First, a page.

Implementing virtualisation through Hyper-V

Server virtualisation can provide huge benefits to organisations of any size, as this feature explores

Ben Regis
30 Nov 2012

Page 1 of 2 Implementing virtualisation through Hyper-V

In this three-part series we’ll discuss how server virtualisation can provide huge benefits to organisations of any size.

In the first part we’ll show how you it’s possible to save costs by implementing a flexible and scalable virtual infrastructure. We’ll also list some of the huge advances Microsoft has made in Hyper-V for Windows Server 2012.

In parts two and three we’ll look at the practical stages required to implement Hyper-V and then delve deeper into some of the great new features.

The benefits of virtualisation

Discussing all of the benefits of virtualisation could easily fill the whole of this series, so we’ll confine ourselves to just a few main points. With recent advances in virtualisation, even resource-intensive services such as SQL can run in a virtual environment with almost the same level of performance as running direct on a physical server. This means that most servers are likely to be candidates for virtualisation. But what does a company gain by virtualising its servers?

Cost savings are often the driving force behind changes in infrastructure, and virtualisation can score highly in this area. Take the example of a network running three ageing physical servers. There are two choices: either buy three more servers to replace these, or buy one server and run three virtual servers within it.

Often physical servers don’t utilise their resources fully, and so even a relatively low-cost server may be able to run all three virtual servers without problems. A single physical server is also likely to draw less power than three separate servers, so cost savings can be increased further.

Even a relatively low-cost server may be able to run all three virtual servers without problems

Virtualisation provides a flexible framework that can meet the ever-changing needs of a business over time. Providing more memory or disk space to a virtual server can be done with a few clicks of the mouse. Once all the available resources of the servers have been used, simply buy another one and move some of the virtual servers across to it.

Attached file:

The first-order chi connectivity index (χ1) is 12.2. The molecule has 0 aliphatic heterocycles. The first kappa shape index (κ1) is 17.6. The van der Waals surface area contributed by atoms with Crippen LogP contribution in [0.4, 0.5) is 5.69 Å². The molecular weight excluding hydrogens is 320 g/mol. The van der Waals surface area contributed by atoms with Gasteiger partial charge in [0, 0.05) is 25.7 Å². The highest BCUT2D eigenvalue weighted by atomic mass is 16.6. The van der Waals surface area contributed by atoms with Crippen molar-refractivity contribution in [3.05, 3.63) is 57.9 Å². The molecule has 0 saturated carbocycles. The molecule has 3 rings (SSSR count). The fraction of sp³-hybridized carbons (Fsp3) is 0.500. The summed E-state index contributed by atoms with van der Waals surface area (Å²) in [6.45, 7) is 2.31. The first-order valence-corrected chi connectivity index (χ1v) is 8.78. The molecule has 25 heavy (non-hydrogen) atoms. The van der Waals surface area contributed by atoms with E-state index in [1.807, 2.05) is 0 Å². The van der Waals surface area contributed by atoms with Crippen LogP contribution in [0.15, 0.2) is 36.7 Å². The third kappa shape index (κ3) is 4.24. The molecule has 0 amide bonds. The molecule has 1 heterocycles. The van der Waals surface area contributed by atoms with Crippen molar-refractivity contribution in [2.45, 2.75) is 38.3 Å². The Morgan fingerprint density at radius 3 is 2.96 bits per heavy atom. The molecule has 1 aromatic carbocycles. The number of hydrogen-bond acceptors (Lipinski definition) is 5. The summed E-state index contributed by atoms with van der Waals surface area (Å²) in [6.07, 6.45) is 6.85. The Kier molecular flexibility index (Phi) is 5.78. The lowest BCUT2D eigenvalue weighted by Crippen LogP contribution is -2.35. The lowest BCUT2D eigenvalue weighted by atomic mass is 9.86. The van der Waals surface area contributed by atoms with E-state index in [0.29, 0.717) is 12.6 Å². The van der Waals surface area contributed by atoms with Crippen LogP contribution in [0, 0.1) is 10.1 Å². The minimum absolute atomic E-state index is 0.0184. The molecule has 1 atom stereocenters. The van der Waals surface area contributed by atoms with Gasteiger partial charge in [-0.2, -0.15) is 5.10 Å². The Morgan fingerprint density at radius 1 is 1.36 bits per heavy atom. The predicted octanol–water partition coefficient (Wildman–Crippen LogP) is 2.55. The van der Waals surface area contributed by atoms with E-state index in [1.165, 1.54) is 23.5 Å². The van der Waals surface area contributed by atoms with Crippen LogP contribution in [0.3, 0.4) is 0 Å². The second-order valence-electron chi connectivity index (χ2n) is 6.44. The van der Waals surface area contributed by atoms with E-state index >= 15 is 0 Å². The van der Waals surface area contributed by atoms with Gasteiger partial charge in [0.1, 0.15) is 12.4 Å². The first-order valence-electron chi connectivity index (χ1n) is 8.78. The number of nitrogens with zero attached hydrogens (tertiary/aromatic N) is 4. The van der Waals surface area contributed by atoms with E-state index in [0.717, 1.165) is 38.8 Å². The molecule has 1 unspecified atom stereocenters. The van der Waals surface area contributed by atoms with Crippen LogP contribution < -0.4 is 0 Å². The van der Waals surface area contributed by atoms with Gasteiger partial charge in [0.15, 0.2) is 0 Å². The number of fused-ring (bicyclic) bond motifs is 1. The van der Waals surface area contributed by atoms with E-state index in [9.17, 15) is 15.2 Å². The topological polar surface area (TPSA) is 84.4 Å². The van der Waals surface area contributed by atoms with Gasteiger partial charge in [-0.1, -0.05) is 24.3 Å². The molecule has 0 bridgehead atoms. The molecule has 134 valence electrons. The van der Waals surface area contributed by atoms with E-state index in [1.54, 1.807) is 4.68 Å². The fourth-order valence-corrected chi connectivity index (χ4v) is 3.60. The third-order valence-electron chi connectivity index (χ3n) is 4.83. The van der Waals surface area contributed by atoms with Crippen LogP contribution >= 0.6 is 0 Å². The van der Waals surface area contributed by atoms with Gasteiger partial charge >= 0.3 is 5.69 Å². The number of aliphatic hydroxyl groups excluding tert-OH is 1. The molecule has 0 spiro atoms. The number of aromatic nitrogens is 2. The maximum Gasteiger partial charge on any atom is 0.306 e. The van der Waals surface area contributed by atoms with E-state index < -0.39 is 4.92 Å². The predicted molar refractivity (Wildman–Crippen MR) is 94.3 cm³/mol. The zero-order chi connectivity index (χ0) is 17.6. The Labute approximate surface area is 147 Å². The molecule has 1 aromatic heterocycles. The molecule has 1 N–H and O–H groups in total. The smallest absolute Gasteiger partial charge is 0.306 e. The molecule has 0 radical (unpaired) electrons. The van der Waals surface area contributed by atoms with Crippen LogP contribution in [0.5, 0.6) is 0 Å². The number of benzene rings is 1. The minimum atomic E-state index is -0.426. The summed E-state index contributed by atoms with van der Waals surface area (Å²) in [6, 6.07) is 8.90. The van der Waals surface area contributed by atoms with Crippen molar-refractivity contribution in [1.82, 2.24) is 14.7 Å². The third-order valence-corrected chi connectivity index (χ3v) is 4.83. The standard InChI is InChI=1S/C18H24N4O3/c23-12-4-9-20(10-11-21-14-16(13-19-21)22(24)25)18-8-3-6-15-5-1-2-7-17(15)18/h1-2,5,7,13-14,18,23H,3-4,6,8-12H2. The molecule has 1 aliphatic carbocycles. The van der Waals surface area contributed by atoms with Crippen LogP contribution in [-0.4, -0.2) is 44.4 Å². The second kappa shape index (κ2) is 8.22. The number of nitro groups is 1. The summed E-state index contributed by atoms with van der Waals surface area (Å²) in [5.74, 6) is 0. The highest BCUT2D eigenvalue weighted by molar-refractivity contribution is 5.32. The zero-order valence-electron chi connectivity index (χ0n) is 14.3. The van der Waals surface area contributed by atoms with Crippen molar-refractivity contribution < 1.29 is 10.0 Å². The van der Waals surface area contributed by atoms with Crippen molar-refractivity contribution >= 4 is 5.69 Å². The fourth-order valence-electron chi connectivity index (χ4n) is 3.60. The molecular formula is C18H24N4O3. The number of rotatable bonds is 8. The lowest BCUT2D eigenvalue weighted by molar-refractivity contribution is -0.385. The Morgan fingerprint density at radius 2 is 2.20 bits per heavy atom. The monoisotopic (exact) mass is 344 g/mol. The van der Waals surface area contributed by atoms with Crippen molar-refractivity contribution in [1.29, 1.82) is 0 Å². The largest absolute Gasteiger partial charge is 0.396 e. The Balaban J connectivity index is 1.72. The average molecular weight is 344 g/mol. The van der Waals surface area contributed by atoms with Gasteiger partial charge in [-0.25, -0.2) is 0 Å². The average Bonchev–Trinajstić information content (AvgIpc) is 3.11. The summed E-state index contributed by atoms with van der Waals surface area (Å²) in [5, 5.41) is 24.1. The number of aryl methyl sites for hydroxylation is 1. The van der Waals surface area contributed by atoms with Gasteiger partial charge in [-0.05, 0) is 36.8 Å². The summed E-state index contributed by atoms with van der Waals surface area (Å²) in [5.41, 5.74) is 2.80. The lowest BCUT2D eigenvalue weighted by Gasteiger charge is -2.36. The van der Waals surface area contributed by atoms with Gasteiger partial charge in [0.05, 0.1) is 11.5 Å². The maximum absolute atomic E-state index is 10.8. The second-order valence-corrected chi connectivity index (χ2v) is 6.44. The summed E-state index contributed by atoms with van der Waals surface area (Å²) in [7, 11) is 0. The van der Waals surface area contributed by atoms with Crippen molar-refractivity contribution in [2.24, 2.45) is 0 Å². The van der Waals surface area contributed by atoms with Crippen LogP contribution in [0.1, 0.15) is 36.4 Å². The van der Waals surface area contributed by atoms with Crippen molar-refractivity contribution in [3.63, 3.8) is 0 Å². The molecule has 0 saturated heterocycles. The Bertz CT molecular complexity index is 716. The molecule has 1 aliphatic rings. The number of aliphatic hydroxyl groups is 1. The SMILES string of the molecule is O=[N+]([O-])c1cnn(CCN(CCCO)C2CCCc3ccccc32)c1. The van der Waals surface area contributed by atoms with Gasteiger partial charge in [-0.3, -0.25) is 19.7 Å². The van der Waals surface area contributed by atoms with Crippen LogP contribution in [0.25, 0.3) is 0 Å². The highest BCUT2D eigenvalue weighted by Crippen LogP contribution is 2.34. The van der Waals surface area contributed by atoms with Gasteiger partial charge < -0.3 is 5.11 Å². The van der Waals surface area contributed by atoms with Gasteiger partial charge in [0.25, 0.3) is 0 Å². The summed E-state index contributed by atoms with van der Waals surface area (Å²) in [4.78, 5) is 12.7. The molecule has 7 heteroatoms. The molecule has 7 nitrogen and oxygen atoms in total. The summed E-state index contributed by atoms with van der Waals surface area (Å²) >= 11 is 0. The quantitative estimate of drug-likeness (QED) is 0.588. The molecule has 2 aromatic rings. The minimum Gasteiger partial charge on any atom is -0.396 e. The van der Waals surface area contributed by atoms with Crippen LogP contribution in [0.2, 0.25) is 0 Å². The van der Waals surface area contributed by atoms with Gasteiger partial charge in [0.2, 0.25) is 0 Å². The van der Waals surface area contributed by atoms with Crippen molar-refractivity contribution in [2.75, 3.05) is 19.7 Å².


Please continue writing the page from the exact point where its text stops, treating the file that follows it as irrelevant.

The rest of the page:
This can all be done without even needing to shut the virtual servers down, so users wouldn’t even be aware of the change. If at a later stage there’s a need to add a shared storage product, it’s also possible to move the virtual servers across to that without any downtime. Compared to the complexities of moving services between physical servers, it’s not hard to see why virtualisation is a much better solution.

In an ideal world each server would run one or at most a small set of services, so web servers wouldn’t also double up as a file, SQL and remote desktop server. With a limited number of physical servers this can become impossible. A large number of services and applications on a server increases the chance of conflicts occurring, and also makes troubleshooting problems a more complex task. Also, if there’s a need to reboot a server, then all the services will be affected (and, of course, all the users using those services.

Contrast this with virtual servers with each providing a single service or small set of services. Conflicts are less likely to occur and individual servers can be rebooted if required. So if a web server is about to crash it can be rebooted on its own, leaving all the other services available.

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